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Scientific: Ageratum houstonianum
Common: floss flower
Family: Asteraceae
Origin: Mexico

Pronounciation: A-ger-A-tum Hou-STON-i-an-um

Hardiness zones

Landscape Use: Floral accent where the color blue is desired in garden borders or as an edging plant, cool season bedding plant in Phoenix, warm season annual in the eastern United States, and a short-lived landscape perennial along the west coast; great for container gardens.

Form & Character: Short, diminutive, delicate, recessive, tender.

Growth Habit: Evergreen, herbaceous perennial mostly treated as a cool season annual in Phoenix. Medium growth rate to 6- to 24-inches tall. Most cultivars form a dense mound.

Foliage/Texture: Small, opposite, light green leaves, ovate to 1 inch long, crenate margins; medium fine texture.

Flowers & Fruits: Terminal clusters of 1/4- to 1/2-inch flower heads in cymose clusters without ray flowers. Flower colors range from white, pink, burgundy, blue, mauve, and purple, fruit inconspicuous.

Seasonal Color: Colorful flowers when in bloom.

Temperature: Optimal cardinal temperature range is 40o to 85oF.

Light: Full sun

Soil: In Phoenix, soils must be well drained and heavily amended with organic matter. Easily becomes chlorotic in sandy soils or when pH is alkaline.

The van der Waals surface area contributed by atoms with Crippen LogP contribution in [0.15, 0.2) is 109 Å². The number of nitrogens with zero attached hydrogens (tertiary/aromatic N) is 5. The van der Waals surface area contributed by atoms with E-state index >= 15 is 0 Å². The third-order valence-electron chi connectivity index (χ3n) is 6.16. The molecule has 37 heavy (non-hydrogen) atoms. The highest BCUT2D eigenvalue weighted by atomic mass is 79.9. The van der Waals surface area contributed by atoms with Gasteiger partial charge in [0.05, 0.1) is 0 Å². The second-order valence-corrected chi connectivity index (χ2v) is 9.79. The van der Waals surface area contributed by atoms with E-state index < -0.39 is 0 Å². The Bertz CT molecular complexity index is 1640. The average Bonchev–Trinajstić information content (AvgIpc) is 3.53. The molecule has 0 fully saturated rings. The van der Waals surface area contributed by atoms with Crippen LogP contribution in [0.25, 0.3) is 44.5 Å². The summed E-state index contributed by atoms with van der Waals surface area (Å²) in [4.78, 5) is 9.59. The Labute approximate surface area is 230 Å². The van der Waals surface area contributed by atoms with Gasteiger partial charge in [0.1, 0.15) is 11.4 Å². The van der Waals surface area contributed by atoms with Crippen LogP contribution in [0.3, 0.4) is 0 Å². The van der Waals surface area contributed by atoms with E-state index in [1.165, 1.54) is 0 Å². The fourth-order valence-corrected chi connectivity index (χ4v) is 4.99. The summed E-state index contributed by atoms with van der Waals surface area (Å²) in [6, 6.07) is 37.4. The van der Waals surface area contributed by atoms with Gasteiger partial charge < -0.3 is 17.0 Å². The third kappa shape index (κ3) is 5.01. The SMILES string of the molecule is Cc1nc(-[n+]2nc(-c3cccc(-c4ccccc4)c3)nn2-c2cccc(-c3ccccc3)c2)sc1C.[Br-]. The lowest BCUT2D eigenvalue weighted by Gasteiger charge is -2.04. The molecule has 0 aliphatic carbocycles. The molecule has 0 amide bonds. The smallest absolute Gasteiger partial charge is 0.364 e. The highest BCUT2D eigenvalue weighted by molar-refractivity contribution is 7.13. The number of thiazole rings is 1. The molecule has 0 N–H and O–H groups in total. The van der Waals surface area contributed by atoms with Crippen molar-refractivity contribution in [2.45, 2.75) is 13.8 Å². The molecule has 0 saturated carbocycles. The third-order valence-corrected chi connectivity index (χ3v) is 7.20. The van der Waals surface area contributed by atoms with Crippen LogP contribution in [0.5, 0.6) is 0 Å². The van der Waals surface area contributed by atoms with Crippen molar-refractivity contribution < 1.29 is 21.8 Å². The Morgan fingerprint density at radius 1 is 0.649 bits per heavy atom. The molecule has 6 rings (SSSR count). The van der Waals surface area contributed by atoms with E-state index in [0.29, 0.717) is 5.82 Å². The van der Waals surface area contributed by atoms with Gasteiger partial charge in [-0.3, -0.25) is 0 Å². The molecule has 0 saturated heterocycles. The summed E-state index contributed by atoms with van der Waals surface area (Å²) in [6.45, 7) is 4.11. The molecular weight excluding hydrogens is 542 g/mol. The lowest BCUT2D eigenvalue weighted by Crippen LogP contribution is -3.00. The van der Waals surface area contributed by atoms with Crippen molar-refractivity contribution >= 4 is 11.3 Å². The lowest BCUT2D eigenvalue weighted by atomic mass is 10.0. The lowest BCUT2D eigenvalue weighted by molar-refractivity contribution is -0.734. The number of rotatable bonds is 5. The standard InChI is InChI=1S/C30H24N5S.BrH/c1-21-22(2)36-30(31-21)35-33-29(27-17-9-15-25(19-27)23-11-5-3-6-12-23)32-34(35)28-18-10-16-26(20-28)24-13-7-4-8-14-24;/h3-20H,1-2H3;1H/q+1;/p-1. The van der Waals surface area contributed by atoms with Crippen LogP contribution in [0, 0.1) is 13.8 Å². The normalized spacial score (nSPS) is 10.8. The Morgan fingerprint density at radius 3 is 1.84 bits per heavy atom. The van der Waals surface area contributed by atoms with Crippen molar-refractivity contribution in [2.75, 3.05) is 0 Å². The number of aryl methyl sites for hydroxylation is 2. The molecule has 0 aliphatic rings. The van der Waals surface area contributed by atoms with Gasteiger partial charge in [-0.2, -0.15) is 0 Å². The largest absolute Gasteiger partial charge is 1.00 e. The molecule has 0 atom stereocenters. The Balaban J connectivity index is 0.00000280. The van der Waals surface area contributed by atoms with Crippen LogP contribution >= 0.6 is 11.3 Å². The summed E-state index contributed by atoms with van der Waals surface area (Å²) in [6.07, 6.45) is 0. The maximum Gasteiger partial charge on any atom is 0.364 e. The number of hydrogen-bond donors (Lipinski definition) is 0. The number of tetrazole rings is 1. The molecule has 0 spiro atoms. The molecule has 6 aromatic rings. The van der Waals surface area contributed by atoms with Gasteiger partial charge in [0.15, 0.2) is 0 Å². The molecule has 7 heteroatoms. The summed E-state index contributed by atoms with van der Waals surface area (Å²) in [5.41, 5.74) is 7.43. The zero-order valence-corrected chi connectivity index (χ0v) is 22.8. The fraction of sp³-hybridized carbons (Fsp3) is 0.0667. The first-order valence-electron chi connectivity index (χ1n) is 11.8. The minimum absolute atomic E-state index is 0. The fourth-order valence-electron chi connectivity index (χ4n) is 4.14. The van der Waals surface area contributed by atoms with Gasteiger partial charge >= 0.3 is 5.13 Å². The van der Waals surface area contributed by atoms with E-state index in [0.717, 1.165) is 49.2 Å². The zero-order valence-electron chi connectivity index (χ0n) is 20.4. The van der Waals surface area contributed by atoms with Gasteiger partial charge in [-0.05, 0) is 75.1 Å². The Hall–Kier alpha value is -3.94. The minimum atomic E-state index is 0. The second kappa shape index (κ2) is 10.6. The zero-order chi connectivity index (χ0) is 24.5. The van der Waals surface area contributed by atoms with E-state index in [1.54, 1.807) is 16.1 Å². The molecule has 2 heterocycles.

Watering: Regular

Pruning: None, except to remove spent flowers (if one feels like they have to be a busy gardener).

Propagation: Seed which germinate in 5 days, cutting.

Disease and Pests: Red spider mites, white fly, powdery mildew and botrytis on flowers.

Additional comments: Floss flower takes 600 to 100 days after germination to bloom. Therefore, always buy nursery transplants. Plant out in late September in Phoenix for winter show. There are so many named cultivars with flower colors ranging from white, pink, powder blue (like the little gutty bruins), deep blue, lavender to deep burgundy red.

Taxonmic musings: The genus name, Ageratum means not growing old (referring to its persistent flowering habit), though the day of its popularity in Phoenix as a winter bedding plant seems to have 'died' several years ago. Facts are that floss flower is not as popular a Phoenix bedding plant as it once in the middle and later 20th century. The species name, houstonianum was named after botanist and Scottish surgeon, Dr. William Houstoun who brought floss flower plants to Scottland from Mexico and the West Indies.